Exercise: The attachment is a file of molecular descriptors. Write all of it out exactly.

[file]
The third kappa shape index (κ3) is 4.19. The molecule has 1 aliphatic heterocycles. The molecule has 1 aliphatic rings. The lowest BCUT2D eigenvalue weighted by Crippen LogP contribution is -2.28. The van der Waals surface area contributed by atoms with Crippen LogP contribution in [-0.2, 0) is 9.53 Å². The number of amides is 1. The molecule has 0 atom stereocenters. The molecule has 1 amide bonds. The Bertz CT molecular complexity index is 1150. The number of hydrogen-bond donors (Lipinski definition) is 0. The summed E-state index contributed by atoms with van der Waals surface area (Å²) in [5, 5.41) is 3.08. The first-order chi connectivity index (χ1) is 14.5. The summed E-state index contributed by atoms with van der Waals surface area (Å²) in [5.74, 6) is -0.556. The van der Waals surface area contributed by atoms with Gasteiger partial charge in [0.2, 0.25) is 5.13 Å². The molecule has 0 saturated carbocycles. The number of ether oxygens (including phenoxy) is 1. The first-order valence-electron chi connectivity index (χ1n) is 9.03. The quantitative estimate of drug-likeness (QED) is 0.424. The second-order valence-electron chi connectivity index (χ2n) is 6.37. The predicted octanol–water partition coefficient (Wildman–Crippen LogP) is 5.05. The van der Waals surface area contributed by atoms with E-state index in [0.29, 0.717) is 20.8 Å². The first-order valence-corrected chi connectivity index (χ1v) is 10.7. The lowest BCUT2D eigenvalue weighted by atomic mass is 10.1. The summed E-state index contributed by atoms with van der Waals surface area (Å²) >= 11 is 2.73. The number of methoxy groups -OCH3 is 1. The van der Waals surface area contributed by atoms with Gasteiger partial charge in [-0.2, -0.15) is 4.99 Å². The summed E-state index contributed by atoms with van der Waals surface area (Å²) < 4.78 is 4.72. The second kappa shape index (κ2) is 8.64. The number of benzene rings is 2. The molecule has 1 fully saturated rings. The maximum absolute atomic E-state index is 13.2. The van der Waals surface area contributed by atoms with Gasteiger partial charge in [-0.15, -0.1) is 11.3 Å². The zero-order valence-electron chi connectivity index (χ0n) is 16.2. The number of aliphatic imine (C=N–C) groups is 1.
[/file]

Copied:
The third kappa shape index (κ3) is 4.19. The molecule has 1 aliphatic heterocycles. The molecule has 1 aliphatic rings. The lowest BCUT2D eigenvalue weighted by Crippen LogP contribution is -2.28. The van der Waals surface area contributed by atoms with Crippen LogP contribution in [-0.2, 0) is 9.53 Å². The number of amides is 1. The molecule has 0 atom stereocenters. The molecule has 1 amide bonds. The Bertz CT molecular complexity index is 1150. The number of hydrogen-bond donors (Lipinski definition) is 0. The summed E-state index contributed by atoms with van der Waals surface area (Å²) in [5, 5.41) is 3.08. The first-order chi connectivity index (χ1) is 14.5. The summed E-state index contributed by atoms with van der Waals surface area (Å²) in [5.74, 6) is -0.556. The van der Waals surface area contributed by atoms with Gasteiger partial charge in [0.2, 0.25) is 5.13 Å². The molecule has 0 saturated carbocycles. The number of ether oxygens (including phenoxy) is 1. The first-order valence-electron chi connectivity index (χ1n) is 9.03. The quantitative estimate of drug-likeness (QED) is 0.424. The second-order valence-electron chi connectivity index (χ2n) is 6.37. The predicted octanol–water partition coefficient (Wildman–Crippen LogP) is 5.05. The van der Waals surface area contributed by atoms with E-state index in [0.29, 0.717) is 20.8 Å². The first-order valence-corrected chi connectivity index (χ1v) is 10.7. The lowest BCUT2D eigenvalue weighted by atomic mass is 10.1. The summed E-state index contributed by atoms with van der Waals surface area (Å²) >= 11 is 2.73. The number of methoxy groups -OCH3 is 1. The van der Waals surface area contributed by atoms with Gasteiger partial charge in [-0.2, -0.15) is 4.99 Å². The summed E-state index contributed by atoms with van der Waals surface area (Å²) < 4.78 is 4.72. The second kappa shape index (κ2) is 8.64. The number of benzene rings is 2. The molecule has 1 fully saturated rings. The maximum absolute atomic E-state index is 13.2. The van der Waals surface area contributed by atoms with Gasteiger partial charge in [-0.15, -0.1) is 11.3 Å². The zero-order valence-electron chi connectivity index (χ0n) is 16.2. The number of aliphatic imine (C=N–C) groups is 1.